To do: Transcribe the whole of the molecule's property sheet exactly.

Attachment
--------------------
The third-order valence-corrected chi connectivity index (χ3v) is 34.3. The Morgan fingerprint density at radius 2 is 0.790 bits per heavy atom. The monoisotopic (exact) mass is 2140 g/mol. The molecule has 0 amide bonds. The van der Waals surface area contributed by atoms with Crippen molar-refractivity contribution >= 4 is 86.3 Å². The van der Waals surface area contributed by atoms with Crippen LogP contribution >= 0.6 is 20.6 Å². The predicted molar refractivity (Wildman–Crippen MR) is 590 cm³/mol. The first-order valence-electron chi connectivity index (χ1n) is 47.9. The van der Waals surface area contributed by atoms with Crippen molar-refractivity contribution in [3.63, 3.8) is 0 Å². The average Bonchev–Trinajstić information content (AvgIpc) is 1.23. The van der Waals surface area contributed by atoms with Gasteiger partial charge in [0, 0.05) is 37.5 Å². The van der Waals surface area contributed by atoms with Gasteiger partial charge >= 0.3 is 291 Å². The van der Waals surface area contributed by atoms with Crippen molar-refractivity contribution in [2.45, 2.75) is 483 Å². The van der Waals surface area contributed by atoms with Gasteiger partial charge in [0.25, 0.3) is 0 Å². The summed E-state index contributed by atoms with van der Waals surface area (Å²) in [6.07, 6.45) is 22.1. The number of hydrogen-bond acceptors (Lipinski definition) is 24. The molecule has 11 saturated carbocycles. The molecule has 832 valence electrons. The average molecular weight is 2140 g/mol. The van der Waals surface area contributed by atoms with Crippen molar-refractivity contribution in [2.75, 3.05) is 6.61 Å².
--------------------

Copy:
The third-order valence-corrected chi connectivity index (χ3v) is 34.3. The Morgan fingerprint density at radius 2 is 0.790 bits per heavy atom. The monoisotopic (exact) mass is 2140 g/mol. The molecule has 0 amide bonds. The van der Waals surface area contributed by atoms with Crippen molar-refractivity contribution >= 4 is 86.3 Å². The van der Waals surface area contributed by atoms with Crippen LogP contribution >= 0.6 is 20.6 Å². The predicted molar refractivity (Wildman–Crippen MR) is 590 cm³/mol. The first-order valence-electron chi connectivity index (χ1n) is 47.9. The van der Waals surface area contributed by atoms with Crippen molar-refractivity contribution in [3.63, 3.8) is 0 Å². The average Bonchev–Trinajstić information content (AvgIpc) is 1.23. The van der Waals surface area contributed by atoms with Gasteiger partial charge in [0, 0.05) is 37.5 Å². The van der Waals surface area contributed by atoms with Gasteiger partial charge >= 0.3 is 291 Å². The van der Waals surface area contributed by atoms with Crippen molar-refractivity contribution in [2.45, 2.75) is 483 Å². The van der Waals surface area contributed by atoms with Gasteiger partial charge in [0.25, 0.3) is 0 Å². The summed E-state index contributed by atoms with van der Waals surface area (Å²) in [6.07, 6.45) is 22.1. The number of hydrogen-bond acceptors (Lipinski definition) is 24. The molecule has 11 saturated carbocycles. The molecule has 832 valence electrons. The average molecular weight is 2140 g/mol. The van der Waals surface area contributed by atoms with Crippen molar-refractivity contribution in [2.75, 3.05) is 6.61 Å².